The City of Lincoln Council’s Executive Committee has made its next move to bring in a ban on so-called legal highs and alcohol in the city centre from April 1, pending approval from the Full Council.
The amended Public Space Protection Order was carried forward at a meeting on Monday, January 19, in response to new legislation allowing councils to enforce a ban on ‘persistently detrimental activities’ such as using so-called legal highs.
The proposed ban, which the council believes is the first of its kind in the country, is an addition to a ban on street drinking in the city centre meant to tackle anti-social behaviour.
The wording of the banning order is:
Person(s) within this area will not ingest, inhale, inject, smoke or otherwise use intoxicating substances.
Intoxicating substances is given the following definition (which includes alcohol): “Substances with the capacity to stimulate or depress the central nervous system”.
Anyone in breach of the order could receive a fine in court or a Fixed Penalty Notice.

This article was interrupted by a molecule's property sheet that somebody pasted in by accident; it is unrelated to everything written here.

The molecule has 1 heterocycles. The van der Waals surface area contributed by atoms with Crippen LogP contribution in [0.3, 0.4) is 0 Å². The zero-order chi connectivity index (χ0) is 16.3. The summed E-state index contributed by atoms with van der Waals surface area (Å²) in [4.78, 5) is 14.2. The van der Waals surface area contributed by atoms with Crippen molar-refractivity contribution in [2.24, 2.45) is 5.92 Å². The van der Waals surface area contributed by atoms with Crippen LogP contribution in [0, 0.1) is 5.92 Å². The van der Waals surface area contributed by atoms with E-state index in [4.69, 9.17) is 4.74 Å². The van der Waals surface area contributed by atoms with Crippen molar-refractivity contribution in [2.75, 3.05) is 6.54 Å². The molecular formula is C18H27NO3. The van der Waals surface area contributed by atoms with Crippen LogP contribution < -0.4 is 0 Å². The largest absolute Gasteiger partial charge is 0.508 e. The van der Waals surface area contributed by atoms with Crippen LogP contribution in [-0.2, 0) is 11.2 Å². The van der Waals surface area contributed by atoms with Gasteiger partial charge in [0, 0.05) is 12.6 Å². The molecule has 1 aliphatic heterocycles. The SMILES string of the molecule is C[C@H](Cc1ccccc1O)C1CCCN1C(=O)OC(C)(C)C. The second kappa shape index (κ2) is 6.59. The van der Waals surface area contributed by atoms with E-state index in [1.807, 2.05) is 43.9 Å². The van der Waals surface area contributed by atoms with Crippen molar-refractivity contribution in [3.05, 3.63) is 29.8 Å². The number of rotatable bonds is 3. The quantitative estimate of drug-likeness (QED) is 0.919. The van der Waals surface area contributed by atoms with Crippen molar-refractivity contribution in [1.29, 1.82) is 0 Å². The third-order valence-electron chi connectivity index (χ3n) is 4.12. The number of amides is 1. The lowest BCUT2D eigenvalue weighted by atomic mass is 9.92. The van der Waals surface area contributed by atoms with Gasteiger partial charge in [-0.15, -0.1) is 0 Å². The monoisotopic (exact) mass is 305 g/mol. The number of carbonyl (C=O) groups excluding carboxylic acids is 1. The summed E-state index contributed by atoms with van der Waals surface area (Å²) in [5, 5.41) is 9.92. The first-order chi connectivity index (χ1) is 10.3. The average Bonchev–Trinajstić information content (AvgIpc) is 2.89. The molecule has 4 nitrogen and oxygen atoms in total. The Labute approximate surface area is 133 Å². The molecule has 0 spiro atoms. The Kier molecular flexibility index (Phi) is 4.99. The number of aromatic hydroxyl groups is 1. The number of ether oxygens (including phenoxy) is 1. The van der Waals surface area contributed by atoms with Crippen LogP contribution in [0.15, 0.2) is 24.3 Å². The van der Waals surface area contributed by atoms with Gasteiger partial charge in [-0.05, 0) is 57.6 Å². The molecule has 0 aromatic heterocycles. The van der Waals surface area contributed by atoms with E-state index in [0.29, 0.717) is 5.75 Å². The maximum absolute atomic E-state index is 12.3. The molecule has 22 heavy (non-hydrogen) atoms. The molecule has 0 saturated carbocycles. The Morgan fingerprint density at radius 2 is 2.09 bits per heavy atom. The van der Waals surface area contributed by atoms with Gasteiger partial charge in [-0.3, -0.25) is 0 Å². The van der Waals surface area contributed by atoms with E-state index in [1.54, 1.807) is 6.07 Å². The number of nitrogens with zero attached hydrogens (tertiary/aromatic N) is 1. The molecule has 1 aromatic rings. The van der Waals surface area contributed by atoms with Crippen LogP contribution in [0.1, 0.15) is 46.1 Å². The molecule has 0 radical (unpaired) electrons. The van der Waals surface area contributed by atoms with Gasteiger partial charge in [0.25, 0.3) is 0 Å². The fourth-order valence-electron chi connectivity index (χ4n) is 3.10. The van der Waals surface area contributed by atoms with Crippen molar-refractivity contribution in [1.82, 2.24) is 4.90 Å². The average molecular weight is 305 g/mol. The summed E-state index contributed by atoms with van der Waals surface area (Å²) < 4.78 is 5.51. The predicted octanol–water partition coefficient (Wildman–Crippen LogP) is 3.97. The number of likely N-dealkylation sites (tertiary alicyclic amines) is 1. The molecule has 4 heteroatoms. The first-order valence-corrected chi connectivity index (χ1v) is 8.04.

A number of shops selling legal highs in the central Lincoln area have attracted significant attention of police and multi-agency organisations. The proposal report also states increases in anti-social behaviour directly relates to the prevalence of the outlets.
Officers also noted reports of Lincoln being “well-known” across the midlands for substance supply, leading to what agencies call “legal high tourism”.
City of Lincoln Council Leader Ric Metcalfe said: “There ia a great deal of support for this and the council is taking a very proactive stance to make sure that our city is safe and a pleasant place to be — and in the interest of the young people whose lives can be blighted by these substances.”
A previous four-week public consultation showed 97% of respondents supported the move. Around 80% said they had suffered problems caused by legal highs in the area, while 56% said they had directly suffered from anti-social behaviour.